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Maritime industry players join forces to realize the decarbonization potential of solid oxide fuel cells

Alfa Laval, DTU Energy, Haldor Topsoe, Svitzer and the Mærsk Mc-Kinney Møller Center for Zero Carbon Shipping are entering into a joint project to accelerate the development of solid oxide fuel cell (SOFC) technology.

Funded by a grant from Danish EUDP (Energy Technology Development and Demonstration Program), the partners will pursue a high-efficiency solution with the scalability to support marine industry decarbonization.

The project, SOFC4Maritime, will target optimal utilization of future green fuels via application of SOFCs for power production on marine vessels. When based on fuels such as ammonia, hydrogen or bio-methane, SOFCs hold great promise as a replacement for today’s fossil fuels. Such alternatives are needed in the maritime industry, which must transition to greener power over just a few decades.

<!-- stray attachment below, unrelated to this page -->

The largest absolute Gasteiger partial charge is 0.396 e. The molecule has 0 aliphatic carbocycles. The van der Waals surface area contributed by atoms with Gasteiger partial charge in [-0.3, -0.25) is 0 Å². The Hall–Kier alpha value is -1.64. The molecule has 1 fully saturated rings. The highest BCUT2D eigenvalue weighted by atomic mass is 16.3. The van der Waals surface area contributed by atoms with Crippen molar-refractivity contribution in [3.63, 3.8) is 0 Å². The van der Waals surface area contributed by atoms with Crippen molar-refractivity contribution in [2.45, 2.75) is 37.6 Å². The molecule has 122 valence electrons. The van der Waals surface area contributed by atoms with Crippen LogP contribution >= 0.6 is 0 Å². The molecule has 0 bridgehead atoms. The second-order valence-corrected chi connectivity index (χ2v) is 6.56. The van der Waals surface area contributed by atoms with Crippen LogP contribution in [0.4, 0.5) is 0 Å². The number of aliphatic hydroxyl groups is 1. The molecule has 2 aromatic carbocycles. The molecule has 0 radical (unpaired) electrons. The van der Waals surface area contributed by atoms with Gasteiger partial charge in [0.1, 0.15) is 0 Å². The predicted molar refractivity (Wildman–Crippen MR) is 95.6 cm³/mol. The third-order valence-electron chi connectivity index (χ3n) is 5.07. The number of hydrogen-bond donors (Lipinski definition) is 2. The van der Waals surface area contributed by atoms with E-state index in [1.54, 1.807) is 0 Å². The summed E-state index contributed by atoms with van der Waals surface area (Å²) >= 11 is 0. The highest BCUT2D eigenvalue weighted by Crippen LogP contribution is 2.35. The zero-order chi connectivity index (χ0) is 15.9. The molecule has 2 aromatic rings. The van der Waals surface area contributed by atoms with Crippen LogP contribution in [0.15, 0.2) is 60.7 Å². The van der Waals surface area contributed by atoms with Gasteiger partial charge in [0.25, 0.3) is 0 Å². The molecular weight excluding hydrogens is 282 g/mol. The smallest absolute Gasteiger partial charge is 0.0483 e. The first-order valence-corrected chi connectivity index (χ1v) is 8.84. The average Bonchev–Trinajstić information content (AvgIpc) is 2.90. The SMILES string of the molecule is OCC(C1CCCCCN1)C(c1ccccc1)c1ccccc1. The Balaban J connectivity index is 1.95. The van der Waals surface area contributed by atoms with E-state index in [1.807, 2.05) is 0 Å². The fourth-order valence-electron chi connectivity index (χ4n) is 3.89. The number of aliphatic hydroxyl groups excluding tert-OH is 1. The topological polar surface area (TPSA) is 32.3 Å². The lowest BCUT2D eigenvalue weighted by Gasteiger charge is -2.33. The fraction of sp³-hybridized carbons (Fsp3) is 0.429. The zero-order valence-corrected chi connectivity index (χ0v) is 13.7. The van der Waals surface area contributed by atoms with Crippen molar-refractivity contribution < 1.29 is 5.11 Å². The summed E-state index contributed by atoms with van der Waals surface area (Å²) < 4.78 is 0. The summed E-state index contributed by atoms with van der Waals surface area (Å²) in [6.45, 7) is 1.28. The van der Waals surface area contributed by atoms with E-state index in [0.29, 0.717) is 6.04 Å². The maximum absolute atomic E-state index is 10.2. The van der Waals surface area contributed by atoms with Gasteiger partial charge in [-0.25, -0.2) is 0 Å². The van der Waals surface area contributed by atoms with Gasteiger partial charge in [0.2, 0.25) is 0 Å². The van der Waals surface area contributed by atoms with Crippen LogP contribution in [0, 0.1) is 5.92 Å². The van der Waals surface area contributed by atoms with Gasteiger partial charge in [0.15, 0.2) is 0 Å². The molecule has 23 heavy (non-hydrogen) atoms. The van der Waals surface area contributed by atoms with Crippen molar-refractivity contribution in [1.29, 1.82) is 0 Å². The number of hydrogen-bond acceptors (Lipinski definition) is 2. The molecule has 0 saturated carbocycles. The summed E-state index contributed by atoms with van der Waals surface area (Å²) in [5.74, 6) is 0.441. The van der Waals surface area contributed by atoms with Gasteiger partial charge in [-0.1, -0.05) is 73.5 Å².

By electrochemically converting fuel into electricity, SOFCs can potentially produce power with higher efficiency than internal combustion engines running on the same fuelcwithout creating polluting emissions or particulates.

Ammonia-based SOFCs are especially attractive, since ammonia can be produced in large scale using renewable electricity and no biomass resource. The research will therefore have ammonia-based SOFCs as its starting point.

Alfa Laval, a marine supplier with more than a century of expertise, will head the development initiative. Haldor Topsoe will provide the underlying SOFC stack technology, while DTU Energy will support in system layout and component testing. Svitzer will bring a shipowner perspective and the Mærsk McKinney Møller Center for Zero Carbon Shipping will ensure a broad industry overview, end-to-end analysis of various energy pathways and a detailed techno-economic analysis.

The International Maritime Organization (IMO) targets a 50% reduction of vessel-related greenhouse gas emissions by 2050. Today, global shipping accounts for around 3% of global carbon emissions, a share which is estimated to increase in the coming decades (as other industries tackle climate emissions). To achieve the long-term target of decarbonization the industry must shift towards new fuel types and technologies.

Because ships have a lifetime of 20 years or more, zero-emission vessels must begin entering the global fleet by 2030 for a 50% reduction to be achieved by 2050.



I have been saying this for years, locomotives too.

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